Houghton, Gaye (2010)
Ph.D. thesis, University of Birmingham.
Restricted to Repository staff only until 10 July 2013.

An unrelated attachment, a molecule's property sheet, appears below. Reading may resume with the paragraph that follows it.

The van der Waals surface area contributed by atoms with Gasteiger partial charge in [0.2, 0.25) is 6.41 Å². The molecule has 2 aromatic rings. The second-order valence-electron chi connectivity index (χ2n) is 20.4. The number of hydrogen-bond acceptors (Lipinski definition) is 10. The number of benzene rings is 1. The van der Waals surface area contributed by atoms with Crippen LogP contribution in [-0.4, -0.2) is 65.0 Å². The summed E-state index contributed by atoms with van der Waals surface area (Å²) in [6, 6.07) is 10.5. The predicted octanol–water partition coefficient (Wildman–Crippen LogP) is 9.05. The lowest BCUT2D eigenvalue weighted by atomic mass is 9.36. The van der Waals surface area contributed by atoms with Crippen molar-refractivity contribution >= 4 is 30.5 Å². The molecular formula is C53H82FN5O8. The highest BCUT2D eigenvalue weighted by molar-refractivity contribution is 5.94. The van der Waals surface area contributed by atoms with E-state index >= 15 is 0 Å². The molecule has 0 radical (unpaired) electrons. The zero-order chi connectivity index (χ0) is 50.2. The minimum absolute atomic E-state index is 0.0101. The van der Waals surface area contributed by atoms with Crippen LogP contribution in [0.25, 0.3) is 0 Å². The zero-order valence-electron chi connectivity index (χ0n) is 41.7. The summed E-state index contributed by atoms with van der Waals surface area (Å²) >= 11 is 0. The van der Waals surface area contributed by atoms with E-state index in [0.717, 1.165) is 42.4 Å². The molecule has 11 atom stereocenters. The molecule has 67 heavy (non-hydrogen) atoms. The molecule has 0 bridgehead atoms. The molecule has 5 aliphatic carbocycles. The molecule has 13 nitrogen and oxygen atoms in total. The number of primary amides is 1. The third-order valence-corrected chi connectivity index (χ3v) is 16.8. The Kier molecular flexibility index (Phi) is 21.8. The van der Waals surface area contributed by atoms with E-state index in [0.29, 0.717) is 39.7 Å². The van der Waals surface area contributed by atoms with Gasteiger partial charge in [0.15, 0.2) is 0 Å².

This research identifies the assumptions underpinning Different discourses about literacy and investigates their impact on the professional values of adult literacy Practitioners. Four key discourses are identified, ‘Literacy as skills’, ‘literacy as an experiential process’, ‘literacy as a social practice’, and ‘literacy as a critical transformation process’. The research explores the philosophical roots of these different discourses, and also those of the different learning theories which act as a framework for the teaching and learning of literacy. Informed by a postmodern perspective, based on Lyotard’s (1984) concepts of ‘meta-narratives’, ‘little narratives’, ‘language games’, and ‘the differend’, the research ‘brings life’ to the literacy discourses by using the ‘professional narratives’ of adult literacy practitioners as data. These are presented as a number of individual case studies. The findings clearly indicate that the ‘literacy-as-skills’ discourse, imposed by policy-makers and now embedded in the power structures of educational institutions, is not supported by this particular group of research participants, who are strongly orientated towards the ‘literacy as a social practice’ and the ‘literacy as an experiential process’ approaches.
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